Independent thesis Advanced level (degree of Master (Two Years)), 20 credits / 30 HE credits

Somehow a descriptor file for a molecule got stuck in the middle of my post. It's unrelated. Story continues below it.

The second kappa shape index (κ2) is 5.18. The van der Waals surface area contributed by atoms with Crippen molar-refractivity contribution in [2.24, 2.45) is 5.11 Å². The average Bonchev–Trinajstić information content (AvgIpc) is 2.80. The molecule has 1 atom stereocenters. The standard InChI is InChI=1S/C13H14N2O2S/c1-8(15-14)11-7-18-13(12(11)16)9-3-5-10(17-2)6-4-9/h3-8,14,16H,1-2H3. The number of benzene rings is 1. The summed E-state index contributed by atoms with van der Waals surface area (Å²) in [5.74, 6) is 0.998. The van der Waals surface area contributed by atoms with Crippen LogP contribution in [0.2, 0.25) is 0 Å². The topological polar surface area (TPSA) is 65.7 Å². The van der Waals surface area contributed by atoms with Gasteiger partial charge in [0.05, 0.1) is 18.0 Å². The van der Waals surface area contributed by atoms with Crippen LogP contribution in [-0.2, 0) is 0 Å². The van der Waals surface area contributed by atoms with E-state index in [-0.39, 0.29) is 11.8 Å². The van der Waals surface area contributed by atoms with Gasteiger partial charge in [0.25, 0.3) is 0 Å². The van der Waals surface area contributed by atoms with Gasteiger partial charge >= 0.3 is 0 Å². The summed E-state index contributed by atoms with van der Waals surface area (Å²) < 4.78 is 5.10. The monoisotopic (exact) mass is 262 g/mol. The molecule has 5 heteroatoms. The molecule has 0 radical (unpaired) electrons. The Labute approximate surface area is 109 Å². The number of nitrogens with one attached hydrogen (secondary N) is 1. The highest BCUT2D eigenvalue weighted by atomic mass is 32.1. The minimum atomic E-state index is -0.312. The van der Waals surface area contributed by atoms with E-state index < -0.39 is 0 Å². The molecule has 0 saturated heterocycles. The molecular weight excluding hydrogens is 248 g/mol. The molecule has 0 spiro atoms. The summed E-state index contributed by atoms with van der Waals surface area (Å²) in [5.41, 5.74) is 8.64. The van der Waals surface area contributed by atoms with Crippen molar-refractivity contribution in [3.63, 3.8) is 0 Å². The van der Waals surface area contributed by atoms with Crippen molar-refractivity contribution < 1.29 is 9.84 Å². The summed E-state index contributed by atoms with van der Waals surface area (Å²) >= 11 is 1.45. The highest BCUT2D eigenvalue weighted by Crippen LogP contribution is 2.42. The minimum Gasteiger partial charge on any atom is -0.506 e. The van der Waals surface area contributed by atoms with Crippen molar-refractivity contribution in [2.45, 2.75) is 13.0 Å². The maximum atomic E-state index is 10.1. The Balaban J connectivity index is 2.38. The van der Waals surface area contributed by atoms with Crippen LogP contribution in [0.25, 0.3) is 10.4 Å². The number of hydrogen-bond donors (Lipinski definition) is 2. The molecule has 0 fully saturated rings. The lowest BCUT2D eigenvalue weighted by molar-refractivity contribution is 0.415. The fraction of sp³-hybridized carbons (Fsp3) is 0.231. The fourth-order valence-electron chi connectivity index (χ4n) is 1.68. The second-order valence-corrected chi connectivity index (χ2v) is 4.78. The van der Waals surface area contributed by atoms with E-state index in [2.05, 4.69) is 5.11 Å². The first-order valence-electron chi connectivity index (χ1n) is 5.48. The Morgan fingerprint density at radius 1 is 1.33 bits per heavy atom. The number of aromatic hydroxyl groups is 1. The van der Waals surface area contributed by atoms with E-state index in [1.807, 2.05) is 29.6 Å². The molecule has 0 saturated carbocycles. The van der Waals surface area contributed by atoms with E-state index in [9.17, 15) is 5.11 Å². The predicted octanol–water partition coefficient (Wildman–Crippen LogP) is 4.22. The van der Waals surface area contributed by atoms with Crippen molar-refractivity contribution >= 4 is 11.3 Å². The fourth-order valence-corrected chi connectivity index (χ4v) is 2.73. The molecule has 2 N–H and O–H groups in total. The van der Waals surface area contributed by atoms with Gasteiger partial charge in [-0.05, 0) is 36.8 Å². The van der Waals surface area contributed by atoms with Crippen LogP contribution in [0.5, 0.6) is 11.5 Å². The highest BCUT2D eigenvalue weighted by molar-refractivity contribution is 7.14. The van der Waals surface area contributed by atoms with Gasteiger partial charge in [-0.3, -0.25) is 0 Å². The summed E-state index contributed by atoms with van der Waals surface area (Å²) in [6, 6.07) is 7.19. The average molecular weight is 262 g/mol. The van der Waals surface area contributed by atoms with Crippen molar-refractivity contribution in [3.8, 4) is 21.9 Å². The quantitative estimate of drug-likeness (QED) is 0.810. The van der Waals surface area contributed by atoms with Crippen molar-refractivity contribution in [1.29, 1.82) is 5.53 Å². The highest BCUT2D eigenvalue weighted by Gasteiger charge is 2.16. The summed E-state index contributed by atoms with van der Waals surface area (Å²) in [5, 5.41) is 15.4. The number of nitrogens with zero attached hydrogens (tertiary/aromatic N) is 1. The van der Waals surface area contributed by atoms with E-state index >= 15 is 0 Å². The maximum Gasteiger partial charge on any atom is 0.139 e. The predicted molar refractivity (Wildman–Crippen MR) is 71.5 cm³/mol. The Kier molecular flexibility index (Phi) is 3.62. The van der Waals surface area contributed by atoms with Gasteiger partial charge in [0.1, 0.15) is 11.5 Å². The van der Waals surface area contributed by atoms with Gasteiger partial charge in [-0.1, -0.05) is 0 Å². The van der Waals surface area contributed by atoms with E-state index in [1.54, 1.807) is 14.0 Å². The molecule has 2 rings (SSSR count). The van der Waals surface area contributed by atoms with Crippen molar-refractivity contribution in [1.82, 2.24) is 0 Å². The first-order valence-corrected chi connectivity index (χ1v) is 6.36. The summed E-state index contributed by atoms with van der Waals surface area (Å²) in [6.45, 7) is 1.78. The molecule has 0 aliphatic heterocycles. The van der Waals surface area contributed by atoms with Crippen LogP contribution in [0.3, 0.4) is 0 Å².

The climate of the St. Elias Mountains, which straddle the border betweensoutheast Alaska and the Yukon, is known mostly from indirect observations bysatellites (e.g., cloud cover), or from surface and/or upper-air soundings madefrom weather stations in the Yukon continental interior, or in coastal Alaska. Noyear-round meteorological observations were performed in this region until2000, when automated weather stations (AWS) were established there by theGeological Survey of Canada in support of a programme of glaciologicalstudies. This thesis presents a summary of surface climatological observationsobtained from these AWS between the years 2000 and 2013. These includeannual and seasonal mean variations of air temperature, wind, pressure,insolation, and snow accumulation.The AWS data reveal large altitudinal and longitudinal variations intemperature, winds and snow accumulation across the central St. EliasMountains, which are largely controlled by orographic effects and by therelative distance from the Gulf of Alaska. Despite the high elevation range inthe St. Elias Mountains, positive summer temperatures were recorded at all butthe highest AWS site (Mount Logan plateau, 5400 m asl), indicating that somesummer melt occurs regularly over most of the glaciated part of the range. Areconstructed profile of snow accumulation changes from the Alaskan coast tothe Yukon interior confirms and refines earlier (1960s) observations showing avery strong decreasing west-east precipitation gradient across the mountainrange. Calculated mean monthly atmospheric temperature lapse rates in thestudy area average -0.7 °C per 100 m altitude gain up to 5340 m asl. The lapserates are steeper in the lowermost ~2 km on the Alaskan side of the mountains,owing to the influence of relatively mild Pacific air along the coast. On thecontinental (Yukon) side, steep temperature inversions occur in winter monthsdue to surface radiative cooling and/or Arctic air intrusions. The surface windfield shows variable directions close to the Pacific coast, and nearly uniformkatabatic flow on the Kaskawulsh glacier system on the Yukon interior side ofthe mountains. At the Divide site on the icefields of the central St. EliasMountains, surface winds are closer to the regional geostrophic flow pattern,which is probably strongly influenced by the semi-permanent low-pressurecenter in the Gulf of Alaska.Finally, monthly mean summer air temperatures recorded by one AWS (Dividesite) over the period 2000-2013 were compared with those recorded at the samelocation during the mid-1960’s. Results indicate that summer temperatures haveincreased in all months, and most significantly in July, possibly by as much as +1.8 °C, which translates to a mean warming rate of +0.45 °C per decade sincethe mid-1960s. Such a warming rate is consistent with various observations ofaccelerating glacier thinning and wastage across the region in the last halfcentury.